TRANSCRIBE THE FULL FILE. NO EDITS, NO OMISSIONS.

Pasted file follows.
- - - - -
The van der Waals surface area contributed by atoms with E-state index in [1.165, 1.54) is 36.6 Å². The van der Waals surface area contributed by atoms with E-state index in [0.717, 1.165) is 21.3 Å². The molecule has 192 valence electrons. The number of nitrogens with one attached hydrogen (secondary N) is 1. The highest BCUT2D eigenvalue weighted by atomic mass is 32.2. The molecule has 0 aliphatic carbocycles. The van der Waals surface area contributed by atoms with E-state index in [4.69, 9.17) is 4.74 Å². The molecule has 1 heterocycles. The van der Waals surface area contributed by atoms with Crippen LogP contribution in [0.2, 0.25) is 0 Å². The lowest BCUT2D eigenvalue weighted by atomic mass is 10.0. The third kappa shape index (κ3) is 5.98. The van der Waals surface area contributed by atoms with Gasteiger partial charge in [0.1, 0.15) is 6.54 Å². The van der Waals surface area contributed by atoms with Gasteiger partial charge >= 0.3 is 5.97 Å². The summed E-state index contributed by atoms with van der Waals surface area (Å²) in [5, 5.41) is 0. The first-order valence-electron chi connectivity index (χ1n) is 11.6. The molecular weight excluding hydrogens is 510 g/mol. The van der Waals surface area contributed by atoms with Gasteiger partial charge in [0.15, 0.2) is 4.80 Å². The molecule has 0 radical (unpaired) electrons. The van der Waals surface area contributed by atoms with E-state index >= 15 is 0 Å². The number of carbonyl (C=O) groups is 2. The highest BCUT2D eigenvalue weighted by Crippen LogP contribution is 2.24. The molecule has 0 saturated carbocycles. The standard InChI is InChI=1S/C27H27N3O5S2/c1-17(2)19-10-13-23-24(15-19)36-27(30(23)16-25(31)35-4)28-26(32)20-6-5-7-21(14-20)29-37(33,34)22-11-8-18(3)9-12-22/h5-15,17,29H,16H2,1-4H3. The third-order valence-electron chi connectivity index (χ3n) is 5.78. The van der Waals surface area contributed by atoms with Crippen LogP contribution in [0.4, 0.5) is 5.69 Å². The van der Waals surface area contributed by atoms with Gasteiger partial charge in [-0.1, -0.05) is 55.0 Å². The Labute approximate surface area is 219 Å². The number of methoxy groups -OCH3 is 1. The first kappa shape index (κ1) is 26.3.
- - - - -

The van der Waals surface area contributed by atoms with E-state index in [1.165, 1.54) is 36.6 Å². The van der Waals surface area contributed by atoms with E-state index in [0.717, 1.165) is 21.3 Å². The molecule has 192 valence electrons. The number of nitrogens with one attached hydrogen (secondary N) is 1. The highest BCUT2D eigenvalue weighted by atomic mass is 32.2. The molecule has 0 aliphatic carbocycles. The van der Waals surface area contributed by atoms with E-state index in [4.69, 9.17) is 4.74 Å². The molecule has 1 heterocycles. The van der Waals surface area contributed by atoms with Crippen LogP contribution in [0.2, 0.25) is 0 Å². The lowest BCUT2D eigenvalue weighted by atomic mass is 10.0. The third kappa shape index (κ3) is 5.98. The van der Waals surface area contributed by atoms with Gasteiger partial charge in [0.1, 0.15) is 6.54 Å². The van der Waals surface area contributed by atoms with Gasteiger partial charge >= 0.3 is 5.97 Å². The summed E-state index contributed by atoms with van der Waals surface area (Å²) in [5, 5.41) is 0. The first-order valence-electron chi connectivity index (χ1n) is 11.6. The molecular weight excluding hydrogens is 510 g/mol. The van der Waals surface area contributed by atoms with Gasteiger partial charge in [0.15, 0.2) is 4.80 Å². The molecule has 0 radical (unpaired) electrons. The van der Waals surface area contributed by atoms with E-state index >= 15 is 0 Å². The number of carbonyl (C=O) groups is 2. The highest BCUT2D eigenvalue weighted by Crippen LogP contribution is 2.24. The molecule has 0 saturated carbocycles. The standard InChI is InChI=1S/C27H27N3O5S2/c1-17(2)19-10-13-23-24(15-19)36-27(30(23)16-25(31)35-4)28-26(32)20-6-5-7-21(14-20)29-37(33,34)22-11-8-18(3)9-12-22/h5-15,17,29H,16H2,1-4H3. The third-order valence-electron chi connectivity index (χ3n) is 5.78. The van der Waals surface area contributed by atoms with Crippen LogP contribution in [0.4, 0.5) is 5.69 Å². The van der Waals surface area contributed by atoms with Gasteiger partial charge in [-0.1, -0.05) is 55.0 Å². The Labute approximate surface area is 219 Å². The number of methoxy groups -OCH3 is 1. The first kappa shape index (κ1) is 26.3.